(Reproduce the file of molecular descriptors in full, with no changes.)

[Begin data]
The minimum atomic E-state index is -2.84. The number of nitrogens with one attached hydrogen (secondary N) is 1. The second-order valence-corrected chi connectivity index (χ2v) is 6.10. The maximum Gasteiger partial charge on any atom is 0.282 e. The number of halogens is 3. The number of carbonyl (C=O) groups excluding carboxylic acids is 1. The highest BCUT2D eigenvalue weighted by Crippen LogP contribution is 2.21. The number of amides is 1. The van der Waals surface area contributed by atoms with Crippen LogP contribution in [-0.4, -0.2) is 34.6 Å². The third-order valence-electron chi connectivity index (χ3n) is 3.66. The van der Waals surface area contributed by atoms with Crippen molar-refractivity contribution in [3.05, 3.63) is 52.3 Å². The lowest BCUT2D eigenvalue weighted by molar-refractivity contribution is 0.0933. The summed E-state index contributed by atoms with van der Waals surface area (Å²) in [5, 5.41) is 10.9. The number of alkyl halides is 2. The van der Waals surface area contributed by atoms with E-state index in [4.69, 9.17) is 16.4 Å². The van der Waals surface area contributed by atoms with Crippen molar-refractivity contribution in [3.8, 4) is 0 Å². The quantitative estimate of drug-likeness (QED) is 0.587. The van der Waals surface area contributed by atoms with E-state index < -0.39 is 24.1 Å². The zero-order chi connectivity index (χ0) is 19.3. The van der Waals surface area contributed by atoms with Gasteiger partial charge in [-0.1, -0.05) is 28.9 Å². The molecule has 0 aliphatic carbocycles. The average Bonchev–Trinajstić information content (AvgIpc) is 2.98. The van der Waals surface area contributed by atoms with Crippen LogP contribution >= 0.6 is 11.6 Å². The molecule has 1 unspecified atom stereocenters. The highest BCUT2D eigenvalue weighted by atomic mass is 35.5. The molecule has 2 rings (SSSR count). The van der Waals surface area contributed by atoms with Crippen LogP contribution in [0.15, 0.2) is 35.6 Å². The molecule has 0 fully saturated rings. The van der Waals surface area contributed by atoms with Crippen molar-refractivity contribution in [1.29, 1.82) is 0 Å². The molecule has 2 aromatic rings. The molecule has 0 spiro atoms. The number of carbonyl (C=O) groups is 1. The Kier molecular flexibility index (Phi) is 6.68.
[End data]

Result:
The minimum atomic E-state index is -2.84. The number of nitrogens with one attached hydrogen (secondary N) is 1. The second-order valence-corrected chi connectivity index (χ2v) is 6.10. The maximum Gasteiger partial charge on any atom is 0.282 e. The number of halogens is 3. The number of carbonyl (C=O) groups excluding carboxylic acids is 1. The highest BCUT2D eigenvalue weighted by Crippen LogP contribution is 2.21. The number of amides is 1. The van der Waals surface area contributed by atoms with Crippen LogP contribution in [-0.4, -0.2) is 34.6 Å². The third-order valence-electron chi connectivity index (χ3n) is 3.66. The van der Waals surface area contributed by atoms with Crippen molar-refractivity contribution in [3.05, 3.63) is 52.3 Å². The lowest BCUT2D eigenvalue weighted by molar-refractivity contribution is 0.0933. The summed E-state index contributed by atoms with van der Waals surface area (Å²) in [5, 5.41) is 10.9. The number of alkyl halides is 2. The van der Waals surface area contributed by atoms with E-state index in [4.69, 9.17) is 16.4 Å². The van der Waals surface area contributed by atoms with Crippen molar-refractivity contribution in [3.8, 4) is 0 Å². The quantitative estimate of drug-likeness (QED) is 0.587. The van der Waals surface area contributed by atoms with E-state index < -0.39 is 24.1 Å². The zero-order chi connectivity index (χ0) is 19.3. The van der Waals surface area contributed by atoms with Gasteiger partial charge in [-0.1, -0.05) is 28.9 Å². The molecule has 0 aliphatic carbocycles. The average Bonchev–Trinajstić information content (AvgIpc) is 2.98. The van der Waals surface area contributed by atoms with Crippen LogP contribution >= 0.6 is 11.6 Å². The molecule has 1 unspecified atom stereocenters. The highest BCUT2D eigenvalue weighted by atomic mass is 35.5. The molecule has 2 rings (SSSR count). The van der Waals surface area contributed by atoms with Crippen LogP contribution in [0.15, 0.2) is 35.6 Å². The molecule has 0 fully saturated rings. The van der Waals surface area contributed by atoms with Crippen molar-refractivity contribution in [1.29, 1.82) is 0 Å². The molecule has 2 aromatic rings. The molecule has 0 spiro atoms. The number of carbonyl (C=O) groups is 1. The Kier molecular flexibility index (Phi) is 6.68.